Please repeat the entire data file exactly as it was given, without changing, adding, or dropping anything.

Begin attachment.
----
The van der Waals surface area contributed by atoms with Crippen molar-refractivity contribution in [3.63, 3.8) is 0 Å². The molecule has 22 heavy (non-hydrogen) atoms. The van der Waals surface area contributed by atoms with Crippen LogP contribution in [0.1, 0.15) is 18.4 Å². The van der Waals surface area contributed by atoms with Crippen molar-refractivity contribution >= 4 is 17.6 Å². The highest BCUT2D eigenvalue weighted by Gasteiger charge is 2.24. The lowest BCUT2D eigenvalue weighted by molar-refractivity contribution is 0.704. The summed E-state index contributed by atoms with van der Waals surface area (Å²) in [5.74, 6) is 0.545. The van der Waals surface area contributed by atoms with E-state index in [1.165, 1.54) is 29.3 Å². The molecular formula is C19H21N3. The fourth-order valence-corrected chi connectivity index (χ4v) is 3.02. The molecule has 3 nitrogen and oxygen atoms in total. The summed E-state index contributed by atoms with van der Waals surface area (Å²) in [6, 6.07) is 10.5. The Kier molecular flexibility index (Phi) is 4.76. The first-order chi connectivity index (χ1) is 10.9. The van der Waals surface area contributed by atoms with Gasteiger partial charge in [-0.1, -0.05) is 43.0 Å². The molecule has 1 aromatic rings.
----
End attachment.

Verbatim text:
The van der Waals surface area contributed by atoms with Crippen molar-refractivity contribution in [3.63, 3.8) is 0 Å². The molecule has 22 heavy (non-hydrogen) atoms. The van der Waals surface area contributed by atoms with Crippen LogP contribution in [0.1, 0.15) is 18.4 Å². The van der Waals surface area contributed by atoms with Crippen molar-refractivity contribution >= 4 is 17.6 Å². The highest BCUT2D eigenvalue weighted by Gasteiger charge is 2.24. The lowest BCUT2D eigenvalue weighted by molar-refractivity contribution is 0.704. The summed E-state index contributed by atoms with van der Waals surface area (Å²) in [5.74, 6) is 0.545. The van der Waals surface area contributed by atoms with E-state index in [1.165, 1.54) is 29.3 Å². The molecular formula is C19H21N3. The fourth-order valence-corrected chi connectivity index (χ4v) is 3.02. The molecule has 3 nitrogen and oxygen atoms in total. The summed E-state index contributed by atoms with van der Waals surface area (Å²) in [6, 6.07) is 10.5. The Kier molecular flexibility index (Phi) is 4.76. The first-order chi connectivity index (χ1) is 10.9. The van der Waals surface area contributed by atoms with Gasteiger partial charge in [-0.1, -0.05) is 43.0 Å². The molecule has 1 aromatic rings.